BEIRUT: While international law could aid Palestinian leadership to contest U.S. President Donald Trump’s recent Jerusalem decision, attorneys and experts suggested Wednesday that it was unlikely such legislation would be used in an international court. “The Palestinian leadership has several opportunities at this moment to contest the legality of Trump’s decision,” Noura Erakat, human rights attorney and assistant professor at George Mason University, told The Daily Star at the “100 years after the Balfour Declaration and 70 years after the Partition Plan” conference, held at the American University of Beirut.
“They have a multitude of resolutions specifically on Jerusalem passed in the aftermath of Israel’s 1967 annexation that could be used. ... Unfortunately, it’s unlikely that the Palestinian leadership will use any of that,” Erakat added.
The two-day international academic conference, co-hosted by the Issam Fares Institute and the Institute for Palestine Studies at AUB opened Wednesday morning before a packed auditorium.
Speaking alongside Erakat was Anis Fawzi Kassem, attorney and chairman of the Legal Aid Fund for the Defense of Palestinian Detainees.
Erakat opened the first panel on the role of international law in both potentially advancing and impeding Palestine’s path to national liberation. “At once, international law is a site of oppression as well as a site for resistance; ... the target of protest as well as a tool of protest; ... [and] the source of legitimacy and the legitimating veneer for violence,” she said in her introduction.
She continued to demonstrate the variability of international law, highlighting that one law “can have a different meaning depending on time, space and strategy.”
Drawing from her forthcoming book under the working title “Justice for Some: Law is Politics in the Question of Palestine,” Erakat outlined a brief history during which the Palestinian leadership failed to wield international law to its advantage. Where it failed, Israeli leadership succeeded, she said, drawing upon instances in which Israel has successfully employed international law to continue and justify its occupation of Palestine.
Speaking after Erakat, Kassem also raised the issue of double standards in how international law is sometimes used.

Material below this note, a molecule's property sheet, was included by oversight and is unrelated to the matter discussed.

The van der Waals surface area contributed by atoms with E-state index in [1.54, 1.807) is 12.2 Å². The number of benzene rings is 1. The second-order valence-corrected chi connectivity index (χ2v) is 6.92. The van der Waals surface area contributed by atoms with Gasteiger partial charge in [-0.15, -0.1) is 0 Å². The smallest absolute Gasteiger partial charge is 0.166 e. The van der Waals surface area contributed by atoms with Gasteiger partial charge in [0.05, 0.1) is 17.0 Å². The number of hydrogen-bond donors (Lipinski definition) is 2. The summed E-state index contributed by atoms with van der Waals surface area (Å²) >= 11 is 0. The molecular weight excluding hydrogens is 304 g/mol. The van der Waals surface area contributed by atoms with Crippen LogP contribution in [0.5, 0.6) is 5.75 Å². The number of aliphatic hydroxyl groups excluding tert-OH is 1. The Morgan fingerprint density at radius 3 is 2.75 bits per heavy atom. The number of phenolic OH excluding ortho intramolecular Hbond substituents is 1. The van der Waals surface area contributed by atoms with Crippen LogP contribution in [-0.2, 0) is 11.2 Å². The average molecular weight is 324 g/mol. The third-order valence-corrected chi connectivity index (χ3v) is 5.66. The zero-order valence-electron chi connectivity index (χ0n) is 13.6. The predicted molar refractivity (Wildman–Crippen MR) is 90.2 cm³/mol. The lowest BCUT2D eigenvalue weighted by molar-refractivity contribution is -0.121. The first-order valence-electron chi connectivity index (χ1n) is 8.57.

He drew upon the 1920 British mandate for Palestine, in which a “Jewish national home” was promised while preserving “civil and religious rights” of non-Jewish Palestinians, as one such example.
While the colonial power did see to the establishment of the Jewish national home, Kassem highlighted the hypocrisy of Britain’s failure to follow through on aiding in the preparation of the political and economic future of Palestinians.
“We could prosecute Britain for the Balfour Declaration, but it would be a failure. ... But we could prosecute them for disregard of the mandate helping Palestinians,” Kassem said.
Although Kassem and Erakat tackled the issue of international law and the Palestinian plight from differing angles, both concluded that little has been done on the Palestinian side to properly use international law as an instrument for self-determination.
“It’s not a lack of law or opportunity but a lack of political will,” Erakat told The Daily Star.
“There has been a decision at least since 1993 to pursue a course of [putting] undue faith in the United States that it will deliver a Palestinian state in its capacity as a global superpower.”
Trump’s decision to recognize Jerusalem as the capital of Israel is not enough to galvanize Palestinian authorities, she said.
Unfortunately, she added, the most recent opportunity to advance the Palestinian cause on the international stage has passed.
According to the attorney, the time following former U.S. President Barack Obama’s decision to abstain on U.N. resolution 2334 before the election of Trump was that window.
Rashid Khalidi, Edward Said professor of Arab studies at Columbia University and scholar at the Institute for Palestine Studies, however, noted that perhaps the current situation may finally provide the grounds for change.
“Their whole strategy relied upon negotiations, which is no longer possible,” Khalidi told The Daily Star.
“They are much more in a corner than they have ever been because of what Trump has done. You’re on the verge of a leadership change, a possible reconciliation.
“So they may be forced to do something,” Khalidi added.
While he noted that change was not likely to come soon, he nonetheless voiced the possibility that this could perhaps be the beginning of a new movement.